2003 Lister Storm GT (Spa 24-Hours 2003): For the 2003 FIA GT Championship season, Lister ran this car with regular drivers David Sterckx and Andrea Piccini. After finishing 2nd at the Spa 24 Hours test race, they were joined by Gabriele Lancieri and Gaving Pickering for the 24 Hour race. They finished 10th. Lister Racing placed 2nd in the Team Championship in 2003, following their championship seasons in 2001 & 2002. This car was raced once more in the 2004 season and retired as Lister focussed on the Storm LMP project.
Model by Altaya/IXO 1/43
2003 Lister Storm LMP (Le Mans 2004): Rebuilt following its Le Mans crash in 2003, the Andy Thorby designed Storm LMP had several unique aerodynamic features. Initially designed to take a Judd V10 engine, it was instead powered by a 6.0L Lister Chevrolet V8 engine producing 570 bhp. A lack of funding led to a lack of development and the team struggled and the forced withdrawal the year before meant the car did not race at Le Mans until 2004. John Nielsen, Casper Legaard and Jens Moller finished 24th overall after having qualified 15th. For 2005, the team started working on hybrid power in this car's chassis. An ultimate lack of funding brought a halt to that project. This was the only Storm LMP car built.
Model by SPARK 1/43

2009 Morgan Aero 8 Supersport GT3: Impressed with the Morgan Aero 8 after former F1 drivers Jaques Laffite and Jean-Pierre Jabouille had a successful drive at the Spa 24 hours in 2003; Laffite, bankrolled by the chairman of a Swiss bank created AutoGt Racing. The team developed two GT3 versions of the Aero 8 for the 2009 season and won both opening rounds of the European GT3 Championship at Silverstone. This race and win took on special significance since it was Morgan's Centenary Year with a win on British soil. Throughout the season this car was driven by Dimitri Enjalbert and Johan-Boris Scheier. Based on its 1930's design, the Morgan had an aluminum chassis with some traditional ash framing and carbon fiber body panels. Powered by a BMW 5.0L V8 producing 440 bhp, the 2381 lb (1080 Kg) car was a Gt3 contender from the beginning. It raced one year, with AutoGt Racing taking 6th place in the 2009 Championship. This is how the car appeared at Goodwood Festival of Speed in 2009, celebrating Morgan's 100th year anniversary.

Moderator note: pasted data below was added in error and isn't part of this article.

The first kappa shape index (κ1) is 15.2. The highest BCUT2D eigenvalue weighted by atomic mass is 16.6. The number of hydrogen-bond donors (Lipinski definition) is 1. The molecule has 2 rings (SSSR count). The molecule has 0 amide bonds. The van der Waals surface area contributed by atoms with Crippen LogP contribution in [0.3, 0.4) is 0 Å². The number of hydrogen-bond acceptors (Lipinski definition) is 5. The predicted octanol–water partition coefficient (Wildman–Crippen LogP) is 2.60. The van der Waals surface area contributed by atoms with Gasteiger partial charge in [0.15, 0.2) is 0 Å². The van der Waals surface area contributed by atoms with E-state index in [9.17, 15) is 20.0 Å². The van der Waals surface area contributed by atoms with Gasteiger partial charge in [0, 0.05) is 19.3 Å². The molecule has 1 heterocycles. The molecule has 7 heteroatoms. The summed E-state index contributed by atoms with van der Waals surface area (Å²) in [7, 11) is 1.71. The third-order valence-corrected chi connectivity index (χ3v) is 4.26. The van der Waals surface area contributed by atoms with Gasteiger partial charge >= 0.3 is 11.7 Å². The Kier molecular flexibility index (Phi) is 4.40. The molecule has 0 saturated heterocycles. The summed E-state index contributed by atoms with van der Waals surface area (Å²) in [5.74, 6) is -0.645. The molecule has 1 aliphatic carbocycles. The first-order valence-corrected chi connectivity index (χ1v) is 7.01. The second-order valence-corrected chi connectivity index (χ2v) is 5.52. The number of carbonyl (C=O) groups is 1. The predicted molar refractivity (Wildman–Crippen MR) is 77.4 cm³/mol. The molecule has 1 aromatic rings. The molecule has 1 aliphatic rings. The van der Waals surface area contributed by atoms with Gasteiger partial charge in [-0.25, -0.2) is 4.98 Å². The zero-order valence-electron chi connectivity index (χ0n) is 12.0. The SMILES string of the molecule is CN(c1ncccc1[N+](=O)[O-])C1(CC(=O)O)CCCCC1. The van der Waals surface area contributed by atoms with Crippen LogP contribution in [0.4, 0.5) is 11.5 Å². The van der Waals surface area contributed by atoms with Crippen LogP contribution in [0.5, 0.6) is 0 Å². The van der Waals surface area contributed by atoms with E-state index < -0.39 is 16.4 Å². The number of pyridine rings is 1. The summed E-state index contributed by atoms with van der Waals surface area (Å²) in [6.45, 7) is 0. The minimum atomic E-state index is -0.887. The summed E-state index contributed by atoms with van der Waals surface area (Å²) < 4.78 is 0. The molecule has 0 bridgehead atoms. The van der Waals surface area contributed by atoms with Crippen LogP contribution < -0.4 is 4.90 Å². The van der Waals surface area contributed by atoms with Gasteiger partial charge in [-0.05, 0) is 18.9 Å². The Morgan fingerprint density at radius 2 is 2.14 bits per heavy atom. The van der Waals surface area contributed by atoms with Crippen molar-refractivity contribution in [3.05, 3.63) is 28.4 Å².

Model by SPARK 1/43
2014 Bentley Continental GT3: Andrew Mayack, Steve Kane and Guy Smith drove the M-Power Bentley in the 2014 Blancpain Endurance Series. The trio took their first win at Silverstone in the 3-Hour race, followed by a win at Paul Richard in France. The team finished in second place at the end of the season. The Bentley Continental GT3 is powered by a 4.0L Twin-turbo V8 engine, which produces 550 bhp. Enough power to propel the aluminum bodied race car to close to 240 mph! Not bad for the big car from Crewe!
Model by TSM Model 1/43


1954 Bentley R-Type Continental Franay: The R-Type Continental was designed as a high-speed car, ideal for touring on the long straight roads of Europe. The R Type Continental was at the time the fastest production four seater car in the world, capable of 120 mph from its 5.6L six-cylinder engine. A total of 208 cars were built. One of five cars bodied by Franay (Paris).
Model by DINKY 1/43
1956 Bentley S1 Continental Fastback: The S1 was a update of the R-Type that it replaced. Powered by a larger 4.9L inline six cylinder engine, theS1 kept the R-Type,s beautiful body lines, but the car sat lower giving it a sleeker appearance. Fantastic touring elegance in a high performance luxury coupe. La vie est belle!
Model by OXFORD 1/43
1956 Morgan Plus 4: The Plus 4 was introduced in 1949 and by 1956, the 1.8L Vanguard engine gave way to the 2.0L straight-four from the TR3. The TR engine produced 100 hp and gave the Morgan a top speed of 102 mph. You have to love the classic Morgan styling with its steel body using a wooden framework, mounted on a rigid steel chassis. However, a lightweight aluminium body was available, which made those cars ideal for racing.
Model by VITESSE 1/43
1957 AC Ace Acea: AC Cars built the two-seat Ace roadster from 1953-1962 based on a John Tojeiro design. They added the Acea hatchback coupe in 1954 and originally both cars were powered by a 2.0L straight-six engine which produced 100hp and a top-speed of 103 mph. Like the Ace, the Acea was a hand built timber and tube steel frame/chassis over a formed alloy body. In 1956, AC introduced the Bristol engine which was based on a BMW design. The 2.0L six had triple carburetors and produced 125 hp, capable of propelling the cars to 120 mph. Overdrive was available and in 1957 , disc brakes. Bristol stopped providing engines to AC in 1961, which is when Carroll Shelby began discussions with AC to provide roadster bodies for his Cobra, which began production in 1962. At that time Ace and Acea production stopped.